For a full overview click here

Hampshire seaports sundial trail

The dials of Southampton, Gosport and Portsmouth, Hampshire

A sundial trail by Peter Ransom

This trail lasts about a day, and involves walking and travelling by car and ferry.

Start in Southampton on a sunny Saturday. One of the car parks by the Civic Centre is as good a place as any in which to park. Just opposite the clock tower (a carillon) at the Civic Centre is a modern equatorial dial, opened June 23rd 1995. Made by Peter Parkinson, and commissioned by BBC South and Hampshire County Council on association with The Hampshire Sculpture Trust, it is best seen in the morning as the building itself shadows the dial in the afternoon.

Walk straight down into Southampton towards the West Quay shopping centre. After a while, on your left you will see the old walls of Southampton and some modern brick built homes inside them. There are two sundials dated 1982 to find here. The easiest one to find is in Blue Anchor Lane, near the Tudor House Museum. The child's pointer on the map of the Southampton Walls indicates it.

The dials are modern ones, and it looks as if they are made from a resin compound. They are vertical south dials, and the brick architecture around them is reminiscent of portholes, reflecting Southampton's maritime past. If you have time, visit the Tudor house museum that has, from time to time, displayed a horizontal dial inside. St Michael's Church (1066-76) is also worth visiting: it contains an interesting font of Tournai marble (1170), one of four in Hampshire. Outside it A. R. Green recorded a scratch dial in 1942, but recent searching has not found it.

The sister dial to the Blue Anchor lane dial lies a bit further to the north in Biddlesgate Court. Walk north along the walls, back to the Bargate to see it.

The Bargate was the main entrance to the walled town of Southampton in the 12th century.

It is symbolic of Southampton, and the south face has a fine (though worn) vertical south declining (slightly to the west) dial erected in 1705. The initials I.T. can just be seen. They belong to John Thornburgh the Mayor at the time. Below is a statue of George III in Roman clothing. This dial has featured on many postcards of Southampton, and those dating from the early 1900's indicate that the hour lines were clearly painted in. Today, with no such care, it is difficult to tell the time.

Passing through the Bargate and heading north up High Street continue until you come to the Cenotaph. In the park to the east is a pedestal, erected in 1902 to display a horizontal dial to mark the coronation of Edward VII. Unfortunately the dial has disappeared, and I have been unable to find a picture of it. The park makes a pleasant place to sit and eat a picnic.

Go west now, through the park, back to the Civic Centre and your car. Head out of Southampton for the M27, and go along this to junction 11 where you follow the signs for Gosport. Park in Gosport somewhere near the ferry for Portsmouth. Walk up the main shopping street (there is a street market on Saturdays) to the armillary sphere at the top, opposite Burger King. The gnomon shows Henry of Blois, Bishop of Winchester, returning safely to Gosport (God's Port) in 1144. The dial was designed by Joanna Migdal and is adjusted for longitude. See BSS Bull 97.2 for full details.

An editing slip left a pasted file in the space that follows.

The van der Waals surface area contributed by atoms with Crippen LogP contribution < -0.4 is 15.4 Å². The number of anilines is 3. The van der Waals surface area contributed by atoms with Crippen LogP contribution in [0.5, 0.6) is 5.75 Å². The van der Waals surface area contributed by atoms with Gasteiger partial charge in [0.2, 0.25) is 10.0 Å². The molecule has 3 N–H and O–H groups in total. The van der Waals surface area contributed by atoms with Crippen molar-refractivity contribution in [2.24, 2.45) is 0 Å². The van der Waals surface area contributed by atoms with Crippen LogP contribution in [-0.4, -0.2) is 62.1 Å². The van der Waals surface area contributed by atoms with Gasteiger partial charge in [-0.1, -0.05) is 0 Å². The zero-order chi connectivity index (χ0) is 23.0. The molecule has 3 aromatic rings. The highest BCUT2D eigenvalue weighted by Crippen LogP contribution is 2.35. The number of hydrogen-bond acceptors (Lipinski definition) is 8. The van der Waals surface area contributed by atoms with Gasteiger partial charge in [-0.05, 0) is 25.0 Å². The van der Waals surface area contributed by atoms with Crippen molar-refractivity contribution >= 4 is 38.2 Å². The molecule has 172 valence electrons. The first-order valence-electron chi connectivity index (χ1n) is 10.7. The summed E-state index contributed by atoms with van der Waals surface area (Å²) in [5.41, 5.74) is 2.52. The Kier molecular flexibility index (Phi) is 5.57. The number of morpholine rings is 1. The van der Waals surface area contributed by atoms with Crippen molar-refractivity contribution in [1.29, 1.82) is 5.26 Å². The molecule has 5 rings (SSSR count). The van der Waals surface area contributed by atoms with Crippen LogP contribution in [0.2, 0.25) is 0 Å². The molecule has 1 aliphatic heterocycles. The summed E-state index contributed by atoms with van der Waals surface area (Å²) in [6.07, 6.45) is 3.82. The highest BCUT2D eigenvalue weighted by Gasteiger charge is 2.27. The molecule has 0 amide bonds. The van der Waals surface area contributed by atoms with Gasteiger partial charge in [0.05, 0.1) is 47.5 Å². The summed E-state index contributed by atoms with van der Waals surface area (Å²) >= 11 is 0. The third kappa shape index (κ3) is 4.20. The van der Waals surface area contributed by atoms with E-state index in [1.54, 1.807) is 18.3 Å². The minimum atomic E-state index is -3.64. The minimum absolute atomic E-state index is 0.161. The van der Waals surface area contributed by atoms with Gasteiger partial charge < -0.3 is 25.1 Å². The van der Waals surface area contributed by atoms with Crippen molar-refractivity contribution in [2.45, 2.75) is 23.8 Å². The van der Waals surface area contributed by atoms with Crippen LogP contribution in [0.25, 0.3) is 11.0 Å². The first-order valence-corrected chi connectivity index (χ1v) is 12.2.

As you go down the High Street look out for the mock armillaries on top of the light towers.

At the ferry turn right to walk along the promenade to the Millennium Time Space. This is an open space with a vertical mast on which is two cones. Near noon these cones onto a meridian line focus the sun, and the shadow of the cones indicates the time on a series of lines on the floor. > Unfortunately there is also a large digital clock that runs around the circumference of the circular base, and it is easy to confuse the hour lines of the clock with the hour lines of the sundial! The shadow of a large block of flats also spoils the dial in the afternoon. You can see HMS Victory and HMS Warrior on the other side of the water.

Return to the ferry. You have a choice now of going round to Portsmouth by car, or crossing on the ferry. The ferry is 1.60 (adult return), quicker, and far more fun! However it does involve some walking the other side, but Gunwharf Quay is a modern (and interesting) area to explore, especially for those not too keen on sundials. On disembarking head roughly west towards the Cathedral in Old Portsmouth. This is in High Street, and this street is rich in history, as well as being home to a very unusual dial. Halfway up the street is the George Court, and in this area is a spherical dial. Although not marked with hours (the last painter must have painted them out, as a picture taken in the 1960's shows the numerals) it still has the iron arc pivoted at the poles that you move until the shadow of the arc is beneath it. It has not been moved for some time, as the last painting seems to have stuck it in one position!

In the High Street is the church where John Pounds (1766-1839, Founder of Ragged Schools) is buried; the house where George Villiers, Duke of Buckingham, was assassinated on 23 August 1628, and Portsmouth Grammar School as well as the Cathedral!

Retrace your steps to the ferry and your car at Gosport, or go on your way.